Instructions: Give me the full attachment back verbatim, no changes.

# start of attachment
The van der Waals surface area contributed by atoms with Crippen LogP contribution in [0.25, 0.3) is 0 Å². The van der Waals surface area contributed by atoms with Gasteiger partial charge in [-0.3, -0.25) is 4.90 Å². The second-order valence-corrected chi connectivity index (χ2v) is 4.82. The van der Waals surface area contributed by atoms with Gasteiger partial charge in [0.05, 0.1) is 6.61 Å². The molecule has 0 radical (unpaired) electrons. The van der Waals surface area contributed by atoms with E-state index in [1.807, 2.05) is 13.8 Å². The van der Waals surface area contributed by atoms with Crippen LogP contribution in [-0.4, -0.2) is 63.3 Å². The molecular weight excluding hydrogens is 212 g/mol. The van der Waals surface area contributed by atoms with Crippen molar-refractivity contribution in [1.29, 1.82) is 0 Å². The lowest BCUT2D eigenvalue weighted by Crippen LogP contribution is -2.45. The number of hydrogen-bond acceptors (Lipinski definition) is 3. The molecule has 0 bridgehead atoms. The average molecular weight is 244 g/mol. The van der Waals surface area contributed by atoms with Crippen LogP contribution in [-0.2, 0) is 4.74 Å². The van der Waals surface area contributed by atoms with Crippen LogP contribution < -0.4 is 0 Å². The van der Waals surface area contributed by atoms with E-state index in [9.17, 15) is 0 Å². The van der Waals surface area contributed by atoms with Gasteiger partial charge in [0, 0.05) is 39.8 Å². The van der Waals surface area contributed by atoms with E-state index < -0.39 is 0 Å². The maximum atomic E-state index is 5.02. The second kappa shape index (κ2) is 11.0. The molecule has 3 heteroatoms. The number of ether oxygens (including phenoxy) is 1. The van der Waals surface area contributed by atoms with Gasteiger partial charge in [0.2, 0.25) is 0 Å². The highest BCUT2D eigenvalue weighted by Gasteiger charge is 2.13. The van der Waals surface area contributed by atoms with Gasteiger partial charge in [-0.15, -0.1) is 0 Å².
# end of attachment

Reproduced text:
The van der Waals surface area contributed by atoms with Crippen LogP contribution in [0.25, 0.3) is 0 Å². The van der Waals surface area contributed by atoms with Gasteiger partial charge in [-0.3, -0.25) is 4.90 Å². The second-order valence-corrected chi connectivity index (χ2v) is 4.82. The van der Waals surface area contributed by atoms with Gasteiger partial charge in [0.05, 0.1) is 6.61 Å². The molecule has 0 radical (unpaired) electrons. The van der Waals surface area contributed by atoms with E-state index in [1.807, 2.05) is 13.8 Å². The van der Waals surface area contributed by atoms with Crippen LogP contribution in [-0.4, -0.2) is 63.3 Å². The molecular weight excluding hydrogens is 212 g/mol. The van der Waals surface area contributed by atoms with Crippen molar-refractivity contribution in [1.29, 1.82) is 0 Å². The lowest BCUT2D eigenvalue weighted by Crippen LogP contribution is -2.45. The number of hydrogen-bond acceptors (Lipinski definition) is 3. The molecule has 0 bridgehead atoms. The average molecular weight is 244 g/mol. The van der Waals surface area contributed by atoms with Crippen LogP contribution in [-0.2, 0) is 4.74 Å². The van der Waals surface area contributed by atoms with Crippen LogP contribution < -0.4 is 0 Å². The van der Waals surface area contributed by atoms with E-state index in [9.17, 15) is 0 Å². The van der Waals surface area contributed by atoms with Gasteiger partial charge in [0, 0.05) is 39.8 Å². The van der Waals surface area contributed by atoms with E-state index < -0.39 is 0 Å². The maximum atomic E-state index is 5.02. The second kappa shape index (κ2) is 11.0. The molecule has 3 heteroatoms. The number of ether oxygens (including phenoxy) is 1. The van der Waals surface area contributed by atoms with Gasteiger partial charge in [0.2, 0.25) is 0 Å². The highest BCUT2D eigenvalue weighted by Gasteiger charge is 2.13. The van der Waals surface area contributed by atoms with Gasteiger partial charge in [-0.15, -0.1) is 0 Å².